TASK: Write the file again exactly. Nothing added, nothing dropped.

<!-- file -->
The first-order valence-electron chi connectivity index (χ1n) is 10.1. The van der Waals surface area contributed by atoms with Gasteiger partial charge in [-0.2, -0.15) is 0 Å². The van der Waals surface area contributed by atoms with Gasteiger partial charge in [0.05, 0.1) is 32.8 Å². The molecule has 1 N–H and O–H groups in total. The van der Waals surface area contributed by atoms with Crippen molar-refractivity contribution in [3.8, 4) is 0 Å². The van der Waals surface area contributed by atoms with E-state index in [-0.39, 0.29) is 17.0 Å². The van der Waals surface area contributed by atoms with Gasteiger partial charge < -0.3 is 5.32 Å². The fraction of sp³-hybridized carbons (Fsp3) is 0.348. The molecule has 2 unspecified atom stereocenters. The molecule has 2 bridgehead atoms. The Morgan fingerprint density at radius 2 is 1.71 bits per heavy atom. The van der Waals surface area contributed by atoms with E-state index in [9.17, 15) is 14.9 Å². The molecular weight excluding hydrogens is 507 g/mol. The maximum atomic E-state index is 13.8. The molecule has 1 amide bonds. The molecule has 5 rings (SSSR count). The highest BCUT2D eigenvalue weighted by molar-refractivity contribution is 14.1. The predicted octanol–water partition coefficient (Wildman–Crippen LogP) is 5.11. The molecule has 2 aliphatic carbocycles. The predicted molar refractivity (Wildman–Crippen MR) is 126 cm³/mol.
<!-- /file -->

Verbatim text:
The first-order valence-electron chi connectivity index (χ1n) is 10.1. The van der Waals surface area contributed by atoms with Gasteiger partial charge in [-0.2, -0.15) is 0 Å². The van der Waals surface area contributed by atoms with Gasteiger partial charge in [0.05, 0.1) is 32.8 Å². The molecule has 1 N–H and O–H groups in total. The van der Waals surface area contributed by atoms with Crippen molar-refractivity contribution in [3.8, 4) is 0 Å². The van der Waals surface area contributed by atoms with E-state index in [-0.39, 0.29) is 17.0 Å². The van der Waals surface area contributed by atoms with Gasteiger partial charge < -0.3 is 5.32 Å². The fraction of sp³-hybridized carbons (Fsp3) is 0.348. The molecule has 2 unspecified atom stereocenters. The molecule has 2 bridgehead atoms. The Morgan fingerprint density at radius 2 is 1.71 bits per heavy atom. The van der Waals surface area contributed by atoms with E-state index in [9.17, 15) is 14.9 Å². The molecular weight excluding hydrogens is 507 g/mol. The maximum atomic E-state index is 13.8. The molecule has 1 amide bonds. The molecule has 5 rings (SSSR count). The highest BCUT2D eigenvalue weighted by molar-refractivity contribution is 14.1. The predicted octanol–water partition coefficient (Wildman–Crippen LogP) is 5.11. The molecule has 2 aliphatic carbocycles. The predicted molar refractivity (Wildman–Crippen MR) is 126 cm³/mol.